Female Mice Lacking Estrogen Receptor-Alpha in Osteoblasts Have Compromised Bone Mass and Strength

Authors

  • Katherine M Melville,

    1. Sibley School of Mechanical and Aerospace Engineering, Cornell University, Ithaca, NY, USA
    2. Department of Biomedical Engineering, Cornell University, Ithaca, NY, USA
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  • Natalie H Kelly,

    1. Sibley School of Mechanical and Aerospace Engineering, Cornell University, Ithaca, NY, USA
    2. Department of Biomedical Engineering, Cornell University, Ithaca, NY, USA
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  • Sohaib A Khan,

    1. College of Medicine, University of Cincinnati, Cincinnati, OH, USA
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  • John C Schimenti,

    1. College of Veterinary Medicine, Cornell University, Ithaca, NY, USA
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  • F Patrick Ross,

    1. Research Division, Hospital for Special Surgery, New York, NY, USA
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  • Russell P Main,

    1. College of Veterinary Medicine, Purdue University, West Lafayette, IN, USA
    2. Weldon School of Biomedical Engineering, Purdue University, West Lafayette, IN, USA
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  • Marjolein C H van der Meulen

    Corresponding author
    1. Sibley School of Mechanical and Aerospace Engineering, Cornell University, Ithaca, NY, USA
    2. Research Division, Hospital for Special Surgery, New York, NY, USA
    • Address correspondence to: Marjolein C H van der Meulen, PhD, Sibley School of Mechanical and Aerospace Engineering, Cornell University, 219 Upson Hall, Ithaca, NY 14853, USA. E-mail: mcv3@cornell.edu

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ABSTRACT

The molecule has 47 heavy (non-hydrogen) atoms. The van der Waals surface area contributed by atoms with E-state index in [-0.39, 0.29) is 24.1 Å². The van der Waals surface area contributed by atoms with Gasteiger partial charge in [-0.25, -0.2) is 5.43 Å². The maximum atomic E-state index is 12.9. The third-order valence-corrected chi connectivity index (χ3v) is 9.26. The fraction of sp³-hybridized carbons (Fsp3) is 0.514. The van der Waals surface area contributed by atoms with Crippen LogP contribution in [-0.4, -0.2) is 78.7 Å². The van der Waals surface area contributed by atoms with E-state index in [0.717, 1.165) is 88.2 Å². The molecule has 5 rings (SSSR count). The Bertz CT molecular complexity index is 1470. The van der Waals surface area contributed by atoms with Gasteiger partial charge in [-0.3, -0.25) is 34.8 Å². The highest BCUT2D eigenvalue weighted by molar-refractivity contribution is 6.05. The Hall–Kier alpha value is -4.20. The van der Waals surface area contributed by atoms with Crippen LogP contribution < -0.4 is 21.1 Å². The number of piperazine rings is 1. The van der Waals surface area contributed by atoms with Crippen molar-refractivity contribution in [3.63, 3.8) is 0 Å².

Reduced bioavailability of estrogen increases skeletal fracture risk in postmenopausal women, but the mechanisms by which estrogen regulates bone mass are incompletely understood. Because estrogen signaling in bone acts, in part, through estrogen receptor alpha (ERα), mice with global deletion of ERα (ERαKO) have been used to determine the role of estrogen signaling in bone biology. These animals, however, have confounding systemic effects arising from other organs, such as increased estrogen and decreased insulin-like growth factor 1 (IGF-1) serum levels, which may independently affect bone. Mice with tissue-specific ERα deletion in chondrocytes, osteoblasts, osteocytes, or osteoclasts lack the systemic effects seen in the global knockout, but show that presence of the receptor is important for the function of each cell type. Although bone mass is reduced when ERα is deleted from osteoblasts, no study has determined if this approach reduces whole bone strength. To address this issue, we generated female osteoblast-specific ERαKO mice (pOC-ERαKO) by crossing mice expressing a floxed ERα gene (ERαfl/fl) with mice transgenic for the osteocalcin-Cre promoter (OC-Cre). Having confirmed that serum levels of estrogen and IGF-1 were unaltered, we focused on relating bone mechanics to skeletal phenotype using whole bone mechanical testing, microcomputed tomography, histology, and dynamic histomorphometry. At 12 and 18 weeks of age, pOC-ERαKO mice had decreased cancellous bone mass in the proximal tibia, vertebra, and distal femur, and decreased cortical bone mass in the tibial midshaft, distal femoral cortex, and L5 vertebral cortex. Osteoblast activity was reduced in cancellous bone of the proximal tibia, but osteoclast number was unaffected. Both femora and vertebrae had decreased whole bone strength in mechanical tests to failure, indicating that ERα in osteoblasts is required for appropriate bone mass and strength accrual in female mice. This pOC-ERαKO mouse is an important animal model that could enhance our understanding of estrogen signaling in bone cells in vivo. © 2014 American Society for Bone and Mineral Research.

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